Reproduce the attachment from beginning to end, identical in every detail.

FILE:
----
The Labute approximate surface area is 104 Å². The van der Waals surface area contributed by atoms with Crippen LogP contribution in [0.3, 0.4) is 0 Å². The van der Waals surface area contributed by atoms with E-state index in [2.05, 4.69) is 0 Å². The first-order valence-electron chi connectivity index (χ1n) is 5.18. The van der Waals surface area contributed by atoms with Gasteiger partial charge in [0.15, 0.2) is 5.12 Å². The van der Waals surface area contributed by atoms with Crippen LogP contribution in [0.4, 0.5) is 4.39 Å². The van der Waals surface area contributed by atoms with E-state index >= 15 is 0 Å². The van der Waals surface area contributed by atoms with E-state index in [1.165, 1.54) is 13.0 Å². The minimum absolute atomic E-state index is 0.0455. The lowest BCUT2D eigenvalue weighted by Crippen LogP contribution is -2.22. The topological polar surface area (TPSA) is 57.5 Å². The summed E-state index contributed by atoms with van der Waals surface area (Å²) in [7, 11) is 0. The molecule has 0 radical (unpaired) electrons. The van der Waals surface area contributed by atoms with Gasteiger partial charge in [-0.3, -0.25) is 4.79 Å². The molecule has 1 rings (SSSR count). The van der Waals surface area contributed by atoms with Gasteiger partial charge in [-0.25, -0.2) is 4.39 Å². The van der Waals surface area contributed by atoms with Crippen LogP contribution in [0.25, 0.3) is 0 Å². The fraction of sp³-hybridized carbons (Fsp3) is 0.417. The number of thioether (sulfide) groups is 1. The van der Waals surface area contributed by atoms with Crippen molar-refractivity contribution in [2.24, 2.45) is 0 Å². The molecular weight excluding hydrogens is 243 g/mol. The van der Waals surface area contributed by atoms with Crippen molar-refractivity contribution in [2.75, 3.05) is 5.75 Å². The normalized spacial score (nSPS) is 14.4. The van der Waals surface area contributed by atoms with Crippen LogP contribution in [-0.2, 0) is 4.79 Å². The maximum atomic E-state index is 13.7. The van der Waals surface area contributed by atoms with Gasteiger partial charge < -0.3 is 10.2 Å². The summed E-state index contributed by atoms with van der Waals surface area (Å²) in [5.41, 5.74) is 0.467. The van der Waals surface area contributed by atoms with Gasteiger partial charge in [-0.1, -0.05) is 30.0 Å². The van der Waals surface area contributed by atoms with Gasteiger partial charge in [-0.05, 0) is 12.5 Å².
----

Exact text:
The Labute approximate surface area is 104 Å². The van der Waals surface area contributed by atoms with Crippen LogP contribution in [0.3, 0.4) is 0 Å². The van der Waals surface area contributed by atoms with E-state index in [2.05, 4.69) is 0 Å². The first-order valence-electron chi connectivity index (χ1n) is 5.18. The van der Waals surface area contributed by atoms with Gasteiger partial charge in [0.15, 0.2) is 5.12 Å². The van der Waals surface area contributed by atoms with Crippen LogP contribution in [0.4, 0.5) is 4.39 Å². The van der Waals surface area contributed by atoms with E-state index >= 15 is 0 Å². The van der Waals surface area contributed by atoms with E-state index in [1.165, 1.54) is 13.0 Å². The minimum absolute atomic E-state index is 0.0455. The lowest BCUT2D eigenvalue weighted by Crippen LogP contribution is -2.22. The topological polar surface area (TPSA) is 57.5 Å². The summed E-state index contributed by atoms with van der Waals surface area (Å²) in [7, 11) is 0. The molecule has 0 radical (unpaired) electrons. The van der Waals surface area contributed by atoms with Gasteiger partial charge in [-0.3, -0.25) is 4.79 Å². The molecule has 1 rings (SSSR count). The van der Waals surface area contributed by atoms with Gasteiger partial charge in [-0.25, -0.2) is 4.39 Å². The van der Waals surface area contributed by atoms with Crippen LogP contribution in [0.25, 0.3) is 0 Å². The fraction of sp³-hybridized carbons (Fsp3) is 0.417. The number of thioether (sulfide) groups is 1. The van der Waals surface area contributed by atoms with Crippen molar-refractivity contribution in [2.24, 2.45) is 0 Å². The molecular weight excluding hydrogens is 243 g/mol. The van der Waals surface area contributed by atoms with Crippen molar-refractivity contribution in [2.75, 3.05) is 5.75 Å². The normalized spacial score (nSPS) is 14.4. The van der Waals surface area contributed by atoms with Crippen LogP contribution in [-0.2, 0) is 4.79 Å². The maximum atomic E-state index is 13.7. The van der Waals surface area contributed by atoms with Gasteiger partial charge < -0.3 is 10.2 Å². The summed E-state index contributed by atoms with van der Waals surface area (Å²) in [5.41, 5.74) is 0.467. The van der Waals surface area contributed by atoms with Gasteiger partial charge in [-0.1, -0.05) is 30.0 Å². The van der Waals surface area contributed by atoms with Gasteiger partial charge in [-0.05, 0) is 12.5 Å².